About Prepositions-Quizzes



Choose the correct word:

  1. Colbart divided the vodka (between/among) all his friends.
  2. After accidentally shooting his friend in the face, The Vice-President didn’t feel (like/as if) he needed to tell anyone.
  3. The vodka bottle fell (off of/off) the table and broke.
  4. Has she been (into/in to) see you today?
  5. The three stooges walked (into/in to) the broom closet.



Answers: 1. among 2. as if 3. off 4. in to 5. into


Errors in using prepositions are common. In the first sentence, if Colbart had just two friends, he would be dividing the vodka between them. Among is usually used for three or more persons or things; between is used for two.

In the second sentence, the preposition like cannot introduce the clause he needed to tell anyone. The preposition like can introduce only a noun or a pronoun. It looks like rain. A clause—containing a subject and a verb—must be introduced by as if or as though: It looks as if (not like) it’s going to rain. Note though that this rule doesn’t apply to colloquial English, especially American colloquial English.

In the third sentence, of is unnecessary.

In the fourth sentence, the “to” goes with the verb see. She wants to see you. She has been in to see you.

In the fifth sentence the preposition “into” indicates movement to an interior location. The preposition “in” indicates a position or location. They walked into the broom closet. They are now in the broom closet.


Do you see anything wrong in the following sentences?


  1. He strongly believed and was devoted to making money.
  2. Inside of a dog, it’s too dark to read.
  3. Let’s divide the oil between the three western regions.
  4. She walked in the room and immediately walked out.
  5. Stephen looks no better in a cowboy hat than a beret.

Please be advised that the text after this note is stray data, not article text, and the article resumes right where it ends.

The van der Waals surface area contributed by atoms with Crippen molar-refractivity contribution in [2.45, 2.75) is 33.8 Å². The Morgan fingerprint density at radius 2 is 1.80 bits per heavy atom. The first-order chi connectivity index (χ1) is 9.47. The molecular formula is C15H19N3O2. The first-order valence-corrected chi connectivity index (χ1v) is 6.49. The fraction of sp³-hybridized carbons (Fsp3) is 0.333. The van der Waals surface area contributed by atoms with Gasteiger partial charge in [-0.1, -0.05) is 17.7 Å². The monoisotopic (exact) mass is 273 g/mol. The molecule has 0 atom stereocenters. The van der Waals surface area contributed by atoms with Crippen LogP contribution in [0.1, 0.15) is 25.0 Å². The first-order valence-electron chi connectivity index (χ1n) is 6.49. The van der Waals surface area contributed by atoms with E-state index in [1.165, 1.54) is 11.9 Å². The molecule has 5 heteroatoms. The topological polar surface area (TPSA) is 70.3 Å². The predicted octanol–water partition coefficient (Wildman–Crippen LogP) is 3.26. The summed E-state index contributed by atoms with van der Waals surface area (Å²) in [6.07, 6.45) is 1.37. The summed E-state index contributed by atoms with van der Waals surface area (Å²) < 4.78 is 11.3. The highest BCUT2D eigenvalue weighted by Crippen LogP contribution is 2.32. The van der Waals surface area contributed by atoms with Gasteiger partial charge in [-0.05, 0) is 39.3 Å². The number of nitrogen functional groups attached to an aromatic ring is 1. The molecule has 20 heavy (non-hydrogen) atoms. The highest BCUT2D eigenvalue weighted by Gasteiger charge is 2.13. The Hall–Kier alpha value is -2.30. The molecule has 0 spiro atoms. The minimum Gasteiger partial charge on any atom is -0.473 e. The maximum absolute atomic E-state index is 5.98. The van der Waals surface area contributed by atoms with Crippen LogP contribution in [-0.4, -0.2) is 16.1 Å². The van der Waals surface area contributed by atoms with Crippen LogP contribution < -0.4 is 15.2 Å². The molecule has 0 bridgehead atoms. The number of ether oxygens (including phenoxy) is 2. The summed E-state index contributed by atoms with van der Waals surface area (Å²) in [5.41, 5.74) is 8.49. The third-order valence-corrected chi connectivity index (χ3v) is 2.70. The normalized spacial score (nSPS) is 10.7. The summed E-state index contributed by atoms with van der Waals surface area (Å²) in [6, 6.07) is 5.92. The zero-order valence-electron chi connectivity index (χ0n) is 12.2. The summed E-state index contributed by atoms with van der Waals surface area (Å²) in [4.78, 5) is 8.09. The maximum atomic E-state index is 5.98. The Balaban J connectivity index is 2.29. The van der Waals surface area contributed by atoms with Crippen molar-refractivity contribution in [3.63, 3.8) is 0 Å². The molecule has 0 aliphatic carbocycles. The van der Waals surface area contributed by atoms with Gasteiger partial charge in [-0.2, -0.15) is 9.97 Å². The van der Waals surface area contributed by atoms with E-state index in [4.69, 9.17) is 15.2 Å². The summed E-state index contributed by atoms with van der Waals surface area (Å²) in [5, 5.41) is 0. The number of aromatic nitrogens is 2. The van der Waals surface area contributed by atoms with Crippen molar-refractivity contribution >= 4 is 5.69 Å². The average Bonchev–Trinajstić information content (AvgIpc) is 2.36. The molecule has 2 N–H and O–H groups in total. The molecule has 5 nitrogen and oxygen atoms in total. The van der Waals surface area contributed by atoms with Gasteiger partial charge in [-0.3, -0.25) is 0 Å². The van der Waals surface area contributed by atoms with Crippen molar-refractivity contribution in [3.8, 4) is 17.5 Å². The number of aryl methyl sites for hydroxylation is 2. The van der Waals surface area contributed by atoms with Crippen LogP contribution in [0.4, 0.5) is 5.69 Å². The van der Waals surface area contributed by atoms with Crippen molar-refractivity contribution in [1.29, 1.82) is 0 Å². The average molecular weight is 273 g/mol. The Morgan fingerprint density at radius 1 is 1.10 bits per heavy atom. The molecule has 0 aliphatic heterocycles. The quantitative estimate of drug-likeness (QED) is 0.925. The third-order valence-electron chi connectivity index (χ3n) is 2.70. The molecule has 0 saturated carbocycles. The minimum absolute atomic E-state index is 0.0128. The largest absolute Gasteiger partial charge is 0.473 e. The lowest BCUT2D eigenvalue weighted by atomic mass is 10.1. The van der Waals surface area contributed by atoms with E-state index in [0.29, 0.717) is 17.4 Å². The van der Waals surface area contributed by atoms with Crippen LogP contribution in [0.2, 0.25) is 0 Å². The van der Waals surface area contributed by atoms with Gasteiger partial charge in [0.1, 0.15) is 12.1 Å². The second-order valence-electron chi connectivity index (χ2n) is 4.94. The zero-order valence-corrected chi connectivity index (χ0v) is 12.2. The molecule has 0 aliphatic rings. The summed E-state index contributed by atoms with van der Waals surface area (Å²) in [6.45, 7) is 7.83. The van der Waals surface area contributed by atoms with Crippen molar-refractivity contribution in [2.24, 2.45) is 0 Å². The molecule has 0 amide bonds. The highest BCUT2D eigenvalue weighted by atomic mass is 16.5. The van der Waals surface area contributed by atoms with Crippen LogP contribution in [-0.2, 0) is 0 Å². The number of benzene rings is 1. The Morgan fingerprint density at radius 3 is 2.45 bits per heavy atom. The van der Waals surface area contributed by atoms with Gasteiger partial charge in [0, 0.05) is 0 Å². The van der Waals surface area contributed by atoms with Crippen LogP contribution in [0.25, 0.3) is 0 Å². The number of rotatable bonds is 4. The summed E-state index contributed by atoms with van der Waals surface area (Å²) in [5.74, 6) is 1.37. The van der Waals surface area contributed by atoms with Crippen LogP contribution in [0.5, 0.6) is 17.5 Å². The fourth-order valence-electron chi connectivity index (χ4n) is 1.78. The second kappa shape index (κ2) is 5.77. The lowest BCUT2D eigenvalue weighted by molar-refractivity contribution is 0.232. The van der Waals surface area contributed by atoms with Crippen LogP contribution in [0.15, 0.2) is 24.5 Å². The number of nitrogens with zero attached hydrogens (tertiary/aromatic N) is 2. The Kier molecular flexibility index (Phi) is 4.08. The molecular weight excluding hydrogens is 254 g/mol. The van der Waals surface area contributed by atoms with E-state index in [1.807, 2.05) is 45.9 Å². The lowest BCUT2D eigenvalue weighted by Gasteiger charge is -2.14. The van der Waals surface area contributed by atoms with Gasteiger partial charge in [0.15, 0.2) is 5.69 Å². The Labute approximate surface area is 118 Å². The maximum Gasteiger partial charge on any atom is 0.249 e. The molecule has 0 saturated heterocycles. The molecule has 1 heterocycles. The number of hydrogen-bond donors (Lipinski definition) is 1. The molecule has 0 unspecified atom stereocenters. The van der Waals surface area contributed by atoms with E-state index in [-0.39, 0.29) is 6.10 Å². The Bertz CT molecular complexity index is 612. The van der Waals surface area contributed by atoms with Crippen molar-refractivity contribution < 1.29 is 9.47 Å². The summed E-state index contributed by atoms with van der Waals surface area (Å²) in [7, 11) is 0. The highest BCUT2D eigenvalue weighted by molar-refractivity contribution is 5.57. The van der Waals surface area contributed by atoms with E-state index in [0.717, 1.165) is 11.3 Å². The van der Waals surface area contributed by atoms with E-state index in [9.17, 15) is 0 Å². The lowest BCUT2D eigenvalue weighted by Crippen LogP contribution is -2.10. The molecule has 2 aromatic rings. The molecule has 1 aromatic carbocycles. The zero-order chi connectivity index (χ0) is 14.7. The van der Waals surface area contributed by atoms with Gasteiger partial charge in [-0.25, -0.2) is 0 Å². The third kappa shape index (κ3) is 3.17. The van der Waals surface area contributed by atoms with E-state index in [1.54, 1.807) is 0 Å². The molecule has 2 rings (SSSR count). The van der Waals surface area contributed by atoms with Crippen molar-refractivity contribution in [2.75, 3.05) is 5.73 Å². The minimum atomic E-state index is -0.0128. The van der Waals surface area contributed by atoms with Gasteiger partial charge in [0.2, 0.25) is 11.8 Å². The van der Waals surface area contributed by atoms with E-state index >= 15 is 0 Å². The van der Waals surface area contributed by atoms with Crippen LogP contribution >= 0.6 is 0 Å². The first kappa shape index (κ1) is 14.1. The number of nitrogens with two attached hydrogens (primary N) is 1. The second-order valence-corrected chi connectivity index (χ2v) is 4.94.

Each sentence has a preposition error:


  1. The two verbs take different prepositions and both have to be included: He strongly believed in and was devoted to making money.
  2. This is the second half of a quip by Groucho Marx: “Outside of a dog, a book is a man’s best friend…” Of is often an unnecessary preposition. The vase fell off (not off of) the table. All (not all of) the students passed.
  3. When more than two entities are the recipients of a division, the correct preposition is among.
  4. She could walk around in the room, but if we mean she entered the room we have to use the preposition into.
  5. Without repeating the preposition “in” before beret, we imply that Stephen looks no better in a cowboy hat than a beret does.


2 thoughts on “About Prepositions-Quizzes

  1. You’re not stretching me here, Alan!

    More seriously: Here you said “choose the correct word”. You used the term “error” a few times, and asked at one point, “Do you see anything wrong …”

    But I thought that linguists are turning away from labelling a grammatical construction an “error” unless the meaning is ambiguous. Even the beret example is unlikely to be misinterpreted …

    What gives?


  2. You have misunderstood my non-prescptivism, Reuben. I reject purists who go apoplectic over usages that have become acceptable in standard English. But there is a standard English with grammar rules that are sometimes broken by folks who are trying to write grammatically correct standard English. I plan to devote some of this blog to such errors. Posts with grammar exercises will be similar to the grammar column I wrote for the Edmonton Journal. And I still teach a grammar and writing class for the U of A Extension.


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